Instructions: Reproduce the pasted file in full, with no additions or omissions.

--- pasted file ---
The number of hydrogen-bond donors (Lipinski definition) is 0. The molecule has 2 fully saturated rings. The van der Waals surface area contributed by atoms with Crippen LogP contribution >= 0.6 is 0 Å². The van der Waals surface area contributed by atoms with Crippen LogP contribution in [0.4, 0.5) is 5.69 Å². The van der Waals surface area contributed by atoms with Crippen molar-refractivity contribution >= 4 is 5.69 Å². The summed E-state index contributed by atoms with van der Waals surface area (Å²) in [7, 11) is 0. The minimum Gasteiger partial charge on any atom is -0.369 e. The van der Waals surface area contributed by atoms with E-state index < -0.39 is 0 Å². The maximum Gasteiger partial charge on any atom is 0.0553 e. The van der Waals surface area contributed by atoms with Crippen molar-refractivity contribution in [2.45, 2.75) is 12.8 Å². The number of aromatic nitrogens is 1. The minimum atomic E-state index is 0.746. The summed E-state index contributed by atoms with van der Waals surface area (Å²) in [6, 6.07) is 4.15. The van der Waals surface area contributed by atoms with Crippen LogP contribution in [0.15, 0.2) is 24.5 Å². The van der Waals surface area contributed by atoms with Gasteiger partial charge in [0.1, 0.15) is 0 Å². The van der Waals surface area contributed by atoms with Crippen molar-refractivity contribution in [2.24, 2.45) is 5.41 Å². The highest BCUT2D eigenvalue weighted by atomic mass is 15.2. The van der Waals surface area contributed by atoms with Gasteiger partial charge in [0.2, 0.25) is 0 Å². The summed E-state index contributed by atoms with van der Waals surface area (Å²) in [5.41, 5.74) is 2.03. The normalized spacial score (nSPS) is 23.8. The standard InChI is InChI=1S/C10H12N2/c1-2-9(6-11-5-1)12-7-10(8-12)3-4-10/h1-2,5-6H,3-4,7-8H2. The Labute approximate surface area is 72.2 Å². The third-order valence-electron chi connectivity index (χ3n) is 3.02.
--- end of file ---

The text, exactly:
The number of hydrogen-bond donors (Lipinski definition) is 0. The molecule has 2 fully saturated rings. The van der Waals surface area contributed by atoms with Crippen LogP contribution >= 0.6 is 0 Å². The van der Waals surface area contributed by atoms with Crippen LogP contribution in [0.4, 0.5) is 5.69 Å². The van der Waals surface area contributed by atoms with Crippen molar-refractivity contribution >= 4 is 5.69 Å². The summed E-state index contributed by atoms with van der Waals surface area (Å²) in [7, 11) is 0. The minimum Gasteiger partial charge on any atom is -0.369 e. The van der Waals surface area contributed by atoms with E-state index < -0.39 is 0 Å². The maximum Gasteiger partial charge on any atom is 0.0553 e. The van der Waals surface area contributed by atoms with Crippen molar-refractivity contribution in [2.45, 2.75) is 12.8 Å². The number of aromatic nitrogens is 1. The minimum atomic E-state index is 0.746. The summed E-state index contributed by atoms with van der Waals surface area (Å²) in [6, 6.07) is 4.15. The van der Waals surface area contributed by atoms with Crippen LogP contribution in [0.15, 0.2) is 24.5 Å². The van der Waals surface area contributed by atoms with Gasteiger partial charge in [0.1, 0.15) is 0 Å². The van der Waals surface area contributed by atoms with Crippen molar-refractivity contribution in [2.24, 2.45) is 5.41 Å². The highest BCUT2D eigenvalue weighted by atomic mass is 15.2. The van der Waals surface area contributed by atoms with Gasteiger partial charge in [0.2, 0.25) is 0 Å². The summed E-state index contributed by atoms with van der Waals surface area (Å²) in [5.41, 5.74) is 2.03. The normalized spacial score (nSPS) is 23.8. The standard InChI is InChI=1S/C10H12N2/c1-2-9(6-11-5-1)12-7-10(8-12)3-4-10/h1-2,5-6H,3-4,7-8H2. The Labute approximate surface area is 72.2 Å². The third-order valence-electron chi connectivity index (χ3n) is 3.02.